While it is not usual for the Chair to provide reasons for the selection of report stage motions, in this case it has been decided to do so given that the Speaker has received written submissions from the hon. members for South Surrey—White Rock—Cloverdale and Cape Breton—Canso, outlining exceptional circumstances surrounding the committee consideration of the bill.

As members know, consistent with the note to Standing Order 76.1(5), the Chair would not normally select motions that could have been presented in committee.

In the present case, however, there appears to be extenuating circumstances. The hon. members who have submitted motions at report stage were in attendance at the meeting scheduled for the clause-by-clause consideration of the bill by the Standing Committee on Finance. In addition, they had both submitted motions in advance of this meeting and these had been circulated to all members of the committee. At first glance, it would therefore appear that the amendments submitted by these members could have been proposed during the committee consideration of the bill.

In his submission, the member for South Surrey—White Rock—Cloverdale explained the efforts that were made to ensure that the committee would actually begin the clause-by-clause study of the bill as scheduled in order to complete consideration of the bill within the prescribed deadlines attached to it. He reported that these efforts were unsuccessful and, as a result, there was no opportunity to propose amendments in committee.

The Chair has been met with this kind of circumstance before. On September 20, 2010, in the Debates on page 4,069, Speaker Milliken ruled on a case where the member for Scarborough—Guildwood faced a similar situation in relation to his Bill C-300, an act respecting corporate accountability for the activities of mining, oil or gas in developing countries. In that case, the Speaker selected report stage motions for debate because it had been established that the member had made clear attempts to have the clause-by-clause study take place so that amendments could be considered by the committee.

Similarly, in the case before us today, the Chair has carefully reviewed the sequence of events as well as the written submissions from the members for South Surrey—White Rock—Cloverdale and Cape Breton—Canso and is satisfied that these motions could not be presented during the committee consideration of the bill.

Accordingly, Motions Nos. 1 to 5 have been selected for debate at report stage. They will be grouped for debate and voted upon according to the voting patterns available at the table.

I shall now propose Motions Nos. 1 to 5 to the House.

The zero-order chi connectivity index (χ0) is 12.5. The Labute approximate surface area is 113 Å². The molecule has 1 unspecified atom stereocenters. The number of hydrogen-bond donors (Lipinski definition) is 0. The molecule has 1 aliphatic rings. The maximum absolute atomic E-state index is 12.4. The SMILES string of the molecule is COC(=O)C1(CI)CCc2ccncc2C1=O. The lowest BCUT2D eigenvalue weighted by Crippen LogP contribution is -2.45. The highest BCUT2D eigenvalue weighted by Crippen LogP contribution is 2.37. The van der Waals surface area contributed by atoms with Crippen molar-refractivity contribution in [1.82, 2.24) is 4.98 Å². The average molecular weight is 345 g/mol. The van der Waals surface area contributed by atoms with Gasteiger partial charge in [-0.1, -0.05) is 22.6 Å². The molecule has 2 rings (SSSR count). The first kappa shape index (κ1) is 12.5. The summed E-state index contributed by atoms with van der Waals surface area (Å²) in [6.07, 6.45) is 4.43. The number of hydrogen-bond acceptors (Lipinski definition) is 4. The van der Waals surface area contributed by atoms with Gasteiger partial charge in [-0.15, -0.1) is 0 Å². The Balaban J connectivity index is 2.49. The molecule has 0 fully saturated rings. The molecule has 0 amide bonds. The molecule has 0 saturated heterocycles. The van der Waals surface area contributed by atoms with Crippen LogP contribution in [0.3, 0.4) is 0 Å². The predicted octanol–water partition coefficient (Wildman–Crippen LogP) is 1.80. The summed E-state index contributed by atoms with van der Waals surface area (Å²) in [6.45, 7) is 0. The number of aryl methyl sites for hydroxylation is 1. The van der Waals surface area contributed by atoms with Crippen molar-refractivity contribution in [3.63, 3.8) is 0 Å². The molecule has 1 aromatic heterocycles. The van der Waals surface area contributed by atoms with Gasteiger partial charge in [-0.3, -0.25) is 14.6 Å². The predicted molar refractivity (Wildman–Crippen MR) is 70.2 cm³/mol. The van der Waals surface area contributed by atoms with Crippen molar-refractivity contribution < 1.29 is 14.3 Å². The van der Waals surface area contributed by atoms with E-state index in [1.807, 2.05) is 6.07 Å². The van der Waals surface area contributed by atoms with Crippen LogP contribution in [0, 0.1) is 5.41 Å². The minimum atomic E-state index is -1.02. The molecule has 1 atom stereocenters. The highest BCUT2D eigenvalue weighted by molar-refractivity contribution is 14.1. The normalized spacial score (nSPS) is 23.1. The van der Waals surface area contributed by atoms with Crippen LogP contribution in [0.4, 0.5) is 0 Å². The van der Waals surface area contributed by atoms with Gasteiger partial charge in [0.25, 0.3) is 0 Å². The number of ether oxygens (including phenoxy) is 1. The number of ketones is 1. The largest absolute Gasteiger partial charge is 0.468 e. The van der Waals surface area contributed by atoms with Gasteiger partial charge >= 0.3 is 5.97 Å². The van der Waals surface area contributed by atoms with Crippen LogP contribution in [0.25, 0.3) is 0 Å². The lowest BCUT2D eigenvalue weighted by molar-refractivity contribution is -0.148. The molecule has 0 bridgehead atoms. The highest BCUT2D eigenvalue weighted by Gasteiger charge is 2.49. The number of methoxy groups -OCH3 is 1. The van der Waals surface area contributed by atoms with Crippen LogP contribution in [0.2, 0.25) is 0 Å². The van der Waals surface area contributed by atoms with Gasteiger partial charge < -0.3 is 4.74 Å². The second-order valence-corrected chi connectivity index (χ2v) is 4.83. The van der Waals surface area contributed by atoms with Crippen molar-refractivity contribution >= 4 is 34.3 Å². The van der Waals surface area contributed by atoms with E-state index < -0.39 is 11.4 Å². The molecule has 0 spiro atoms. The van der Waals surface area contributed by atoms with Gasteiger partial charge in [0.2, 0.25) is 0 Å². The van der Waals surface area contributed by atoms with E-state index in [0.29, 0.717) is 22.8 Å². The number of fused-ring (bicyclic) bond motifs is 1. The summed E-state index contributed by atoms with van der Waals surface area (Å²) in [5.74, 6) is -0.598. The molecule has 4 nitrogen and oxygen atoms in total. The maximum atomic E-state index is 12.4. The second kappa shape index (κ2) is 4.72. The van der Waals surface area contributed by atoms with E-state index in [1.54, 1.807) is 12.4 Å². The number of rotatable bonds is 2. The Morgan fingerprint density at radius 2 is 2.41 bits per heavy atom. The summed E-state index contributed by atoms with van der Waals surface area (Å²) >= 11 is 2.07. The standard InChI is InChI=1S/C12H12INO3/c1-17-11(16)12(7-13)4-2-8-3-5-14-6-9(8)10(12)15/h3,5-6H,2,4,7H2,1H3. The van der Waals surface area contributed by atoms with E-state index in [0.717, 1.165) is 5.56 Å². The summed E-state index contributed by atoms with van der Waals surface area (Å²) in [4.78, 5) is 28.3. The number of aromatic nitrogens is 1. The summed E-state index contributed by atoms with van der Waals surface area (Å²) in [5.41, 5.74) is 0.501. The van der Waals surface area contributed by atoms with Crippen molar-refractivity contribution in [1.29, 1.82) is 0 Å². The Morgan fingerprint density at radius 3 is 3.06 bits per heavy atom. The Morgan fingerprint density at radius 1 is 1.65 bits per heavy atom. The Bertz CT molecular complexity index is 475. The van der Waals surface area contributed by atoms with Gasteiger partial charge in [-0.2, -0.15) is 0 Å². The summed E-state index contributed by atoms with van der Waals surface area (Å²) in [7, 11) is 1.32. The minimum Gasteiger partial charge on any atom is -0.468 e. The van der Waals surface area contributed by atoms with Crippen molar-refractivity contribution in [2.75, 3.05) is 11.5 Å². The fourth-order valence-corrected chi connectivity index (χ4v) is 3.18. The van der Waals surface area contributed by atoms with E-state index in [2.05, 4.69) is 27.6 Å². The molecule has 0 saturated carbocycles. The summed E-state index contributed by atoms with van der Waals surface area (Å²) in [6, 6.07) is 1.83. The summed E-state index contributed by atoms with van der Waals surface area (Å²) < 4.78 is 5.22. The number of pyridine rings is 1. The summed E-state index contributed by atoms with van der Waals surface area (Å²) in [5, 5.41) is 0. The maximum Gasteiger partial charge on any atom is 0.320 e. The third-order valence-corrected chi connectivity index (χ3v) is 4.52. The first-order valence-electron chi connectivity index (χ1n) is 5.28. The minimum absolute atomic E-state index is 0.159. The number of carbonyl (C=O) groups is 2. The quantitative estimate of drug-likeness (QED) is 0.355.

Motions in Amendment
Income Tax Act
Private Members' Business

December 7th, 2012 / 1:45 p.m.
See context

Conservative

Russ Hiebert South Surrey—White Rock—Cloverdale, BC

Mr. Speaker, it is a pleasure to rise today to address report stage of my private member's Bill C-377 and the amendments I tabled to improve the bill.

I want to thank you for allowing my amendments to stand. It was disappointing to see the shameful tactics of the NDP members at the finance committee attempting to shut down debate and prevent these amendments from coming forward. This bill reflects the transparency that 83% of Canadians say they want to see from labour organizations. Nevertheless, the parliamentary process is robust and despite the NDP's efforts to prevent improvements to Bill C-377 for the benefit of labour organizations and all Canadians, the amendments I proposed are moving forward again.

There are a number of benefits to my amendments, and before I mention each of the individual changes in the bill, I will highlight a few major areas of improvement in particular.

First, there are several amendments that address the issue of privacy. Over the course of the last year I heard from a number of groups and individuals concerned about how various aspects of the bill might affect them. In particular, my amendments eliminate any uncertainty about reporting requirements for pension plans, health benefit plans and other regulated plans. They will not be required to report under Bill C-377 and neither will benefit payments to individuals from such registered plans. Let me be clear that it was never my intent that registered pension plans or health insurance plans report, or that the pension or health benefit payments that workers or their families receive be published. Regardless, the amendments before the House offer greater clarity that the regulated plans listed in the amendment will not report, and neither will payments from those plans to individuals be reportable under Bill C-377.